This study compared home (HBP) versus ambulatory (ABP) blood pressure (BP) monitoring in terms of agreement in the diagnosis of hypertension and their association with preclinical organ damage in young individuals.
Apparently healthy subjects aged 6–26 years referred for elevated BP or healthy volunteers were subjected to: (i) 24 h ABP monitoring (20-min intervals) and 7-day HBP monitoring (duplicate morning and evening measurements) using validated upper-arm cuff oscillometric devices, (ii) left ventricular mass index (LVMI) determination (echocardiography); (iii) common carotid intima-media thickness (IMT) measurement (ultrasonography), (iv) pulse wave velocity (PWV) measurement.
A total of 218 young subjects (mean age 14.4 ± 4.3 years; 152 males) were analyzed (201 had LVMI measurement, 127 IMT and 113 PWV). 24 h ABP was 121.5 ± 11.7/68.6 ± 7.3 (systolic/diastolic, mmHg) and HBP 122.1 ± 12.6/70.8 ± 8.1. 28% of the subjects had hypertension based on HBP and 31% based on 24 h ABP (agreement 84%, kappa 0.61, p < 0.01). LVMI was correlated with systolic BP (coefficient r = 0.37/0.35/0.37 for 24 h/day/night ABP, and 0.33 for HBP; all p < 0.01). IMT was correlated with systolic BP (r = 0.36/0.36/0.34 for 24 h/day/night ABP, and 0.37 for HBP; all p < 0.01). PWV was closely associated with systolic BP (r = 0.49/0.48/0.46 for 24 h/day/night ABP, and 0.47 for HBP; all p < 0.01). In multivariate stepwise regression analysis (age, gender, body mass index [BMI], systolic HBP, 24 h/day/night systolic ABP as independent variables), LVMI was determined (R2 = 0.28) by BMI and nighttime systolic ABP, IMT (R2 = 0.17) by systolic HBP and male gender, and PWV (R2 = 0.36) by systolic 24 h ABP and age.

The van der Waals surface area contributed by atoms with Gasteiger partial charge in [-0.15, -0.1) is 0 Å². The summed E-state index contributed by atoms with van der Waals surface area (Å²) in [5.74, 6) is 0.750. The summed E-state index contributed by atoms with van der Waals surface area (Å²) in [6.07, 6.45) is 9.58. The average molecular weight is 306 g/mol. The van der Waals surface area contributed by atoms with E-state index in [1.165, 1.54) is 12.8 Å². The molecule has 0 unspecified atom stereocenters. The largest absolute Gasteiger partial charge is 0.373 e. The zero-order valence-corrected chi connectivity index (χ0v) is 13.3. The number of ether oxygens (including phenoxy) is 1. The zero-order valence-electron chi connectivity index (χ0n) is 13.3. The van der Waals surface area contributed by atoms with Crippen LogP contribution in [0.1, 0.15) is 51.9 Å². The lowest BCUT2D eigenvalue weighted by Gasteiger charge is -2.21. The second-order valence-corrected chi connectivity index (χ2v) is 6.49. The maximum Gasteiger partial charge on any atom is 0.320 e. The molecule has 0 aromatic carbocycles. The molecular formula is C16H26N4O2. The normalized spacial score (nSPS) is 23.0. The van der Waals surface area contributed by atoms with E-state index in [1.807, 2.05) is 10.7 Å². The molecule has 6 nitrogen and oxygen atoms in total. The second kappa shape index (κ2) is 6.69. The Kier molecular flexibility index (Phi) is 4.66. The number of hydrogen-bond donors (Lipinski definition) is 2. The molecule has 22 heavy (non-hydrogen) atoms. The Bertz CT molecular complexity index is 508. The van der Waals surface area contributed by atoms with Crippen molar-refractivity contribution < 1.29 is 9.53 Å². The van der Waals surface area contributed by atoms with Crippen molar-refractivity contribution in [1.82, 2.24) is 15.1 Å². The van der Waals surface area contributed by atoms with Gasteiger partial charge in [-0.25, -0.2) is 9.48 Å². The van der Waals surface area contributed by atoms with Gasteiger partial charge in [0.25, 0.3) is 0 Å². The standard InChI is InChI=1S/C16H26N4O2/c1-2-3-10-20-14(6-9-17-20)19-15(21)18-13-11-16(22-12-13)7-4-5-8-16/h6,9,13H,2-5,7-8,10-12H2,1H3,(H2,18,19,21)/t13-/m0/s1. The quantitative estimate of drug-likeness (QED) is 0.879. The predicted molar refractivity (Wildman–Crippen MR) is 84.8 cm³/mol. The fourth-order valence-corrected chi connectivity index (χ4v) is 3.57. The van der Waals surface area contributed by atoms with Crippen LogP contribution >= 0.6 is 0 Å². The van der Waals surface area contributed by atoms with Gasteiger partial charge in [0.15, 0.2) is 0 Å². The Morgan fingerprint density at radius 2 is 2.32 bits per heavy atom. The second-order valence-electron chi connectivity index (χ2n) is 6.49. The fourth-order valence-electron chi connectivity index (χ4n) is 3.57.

In young individuals there is reasonable agreement between HBP and ABP measurements in diagnosing hypertension and similar associations with indices of preclinical target-organ damage.
1Hypertension Center STRIDE -7, Third University Department of Medicine, Sotiria Hospital, Athens, Greece
2 Department of Cardiology, P. & A. Kyriakou Children Hospital, Athens, Greece
3First Department of Pediatrics, P. & A. Kyriakou Children Hospital, Athens, Greece